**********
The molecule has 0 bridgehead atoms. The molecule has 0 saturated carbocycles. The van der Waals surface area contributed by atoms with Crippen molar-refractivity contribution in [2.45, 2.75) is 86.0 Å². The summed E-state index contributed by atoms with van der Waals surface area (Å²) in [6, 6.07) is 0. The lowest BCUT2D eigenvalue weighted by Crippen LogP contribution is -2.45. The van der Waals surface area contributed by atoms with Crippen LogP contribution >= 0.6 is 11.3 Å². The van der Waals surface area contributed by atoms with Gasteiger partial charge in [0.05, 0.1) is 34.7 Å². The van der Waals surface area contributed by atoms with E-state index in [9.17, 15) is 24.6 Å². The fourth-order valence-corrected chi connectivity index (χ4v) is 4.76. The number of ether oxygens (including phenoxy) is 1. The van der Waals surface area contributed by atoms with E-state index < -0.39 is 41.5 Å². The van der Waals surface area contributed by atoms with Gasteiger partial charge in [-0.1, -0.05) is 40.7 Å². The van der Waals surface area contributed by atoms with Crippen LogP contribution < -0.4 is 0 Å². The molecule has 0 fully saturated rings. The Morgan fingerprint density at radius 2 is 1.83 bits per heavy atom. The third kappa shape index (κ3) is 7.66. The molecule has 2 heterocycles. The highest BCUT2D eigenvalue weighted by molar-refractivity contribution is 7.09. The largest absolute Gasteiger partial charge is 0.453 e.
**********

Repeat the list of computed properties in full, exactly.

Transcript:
The molecule has 0 bridgehead atoms. The molecule has 0 saturated carbocycles. The van der Waals surface area contributed by atoms with Crippen molar-refractivity contribution in [2.45, 2.75) is 86.0 Å². The summed E-state index contributed by atoms with van der Waals surface area (Å²) in [6, 6.07) is 0. The lowest BCUT2D eigenvalue weighted by Crippen LogP contribution is -2.45. The van der Waals surface area contributed by atoms with Crippen LogP contribution >= 0.6 is 11.3 Å². The van der Waals surface area contributed by atoms with Gasteiger partial charge in [0.05, 0.1) is 34.7 Å². The van der Waals surface area contributed by atoms with E-state index in [9.17, 15) is 24.6 Å². The fourth-order valence-corrected chi connectivity index (χ4v) is 4.76. The number of ether oxygens (including phenoxy) is 1. The van der Waals surface area contributed by atoms with E-state index < -0.39 is 41.5 Å². The van der Waals surface area contributed by atoms with Gasteiger partial charge in [-0.1, -0.05) is 40.7 Å². The van der Waals surface area contributed by atoms with Crippen LogP contribution < -0.4 is 0 Å². The molecule has 0 fully saturated rings. The Morgan fingerprint density at radius 2 is 1.83 bits per heavy atom. The third kappa shape index (κ3) is 7.66. The molecule has 2 heterocycles. The highest BCUT2D eigenvalue weighted by molar-refractivity contribution is 7.09. The largest absolute Gasteiger partial charge is 0.453 e.